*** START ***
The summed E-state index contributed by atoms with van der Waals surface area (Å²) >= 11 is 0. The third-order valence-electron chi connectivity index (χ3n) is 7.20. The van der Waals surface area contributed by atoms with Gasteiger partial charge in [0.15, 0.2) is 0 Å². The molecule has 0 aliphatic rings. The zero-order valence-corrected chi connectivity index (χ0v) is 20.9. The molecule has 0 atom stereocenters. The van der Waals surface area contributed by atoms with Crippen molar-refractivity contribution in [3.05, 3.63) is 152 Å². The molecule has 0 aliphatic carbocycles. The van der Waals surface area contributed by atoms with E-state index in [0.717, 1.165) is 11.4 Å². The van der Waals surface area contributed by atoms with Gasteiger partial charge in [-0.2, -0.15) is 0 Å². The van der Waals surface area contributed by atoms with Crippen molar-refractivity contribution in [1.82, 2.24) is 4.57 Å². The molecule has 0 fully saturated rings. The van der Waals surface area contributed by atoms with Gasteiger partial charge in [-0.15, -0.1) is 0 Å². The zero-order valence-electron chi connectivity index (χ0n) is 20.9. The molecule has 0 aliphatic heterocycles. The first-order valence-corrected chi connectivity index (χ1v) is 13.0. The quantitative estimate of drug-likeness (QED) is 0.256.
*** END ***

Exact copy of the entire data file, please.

The summed E-state index contributed by atoms with van der Waals surface area (Å²) >= 11 is 0. The third-order valence-electron chi connectivity index (χ3n) is 7.20. The van der Waals surface area contributed by atoms with Gasteiger partial charge in [0.15, 0.2) is 0 Å². The molecule has 0 aliphatic rings. The zero-order valence-corrected chi connectivity index (χ0v) is 20.9. The molecule has 0 atom stereocenters. The van der Waals surface area contributed by atoms with Crippen molar-refractivity contribution in [3.05, 3.63) is 152 Å². The molecule has 0 aliphatic carbocycles. The van der Waals surface area contributed by atoms with E-state index in [0.717, 1.165) is 11.4 Å². The van der Waals surface area contributed by atoms with Gasteiger partial charge in [-0.2, -0.15) is 0 Å². The van der Waals surface area contributed by atoms with Crippen molar-refractivity contribution in [1.82, 2.24) is 4.57 Å². The molecule has 0 fully saturated rings. The van der Waals surface area contributed by atoms with Gasteiger partial charge in [-0.15, -0.1) is 0 Å². The zero-order valence-electron chi connectivity index (χ0n) is 20.9. The molecule has 0 aliphatic heterocycles. The first-order valence-corrected chi connectivity index (χ1v) is 13.0. The quantitative estimate of drug-likeness (QED) is 0.256.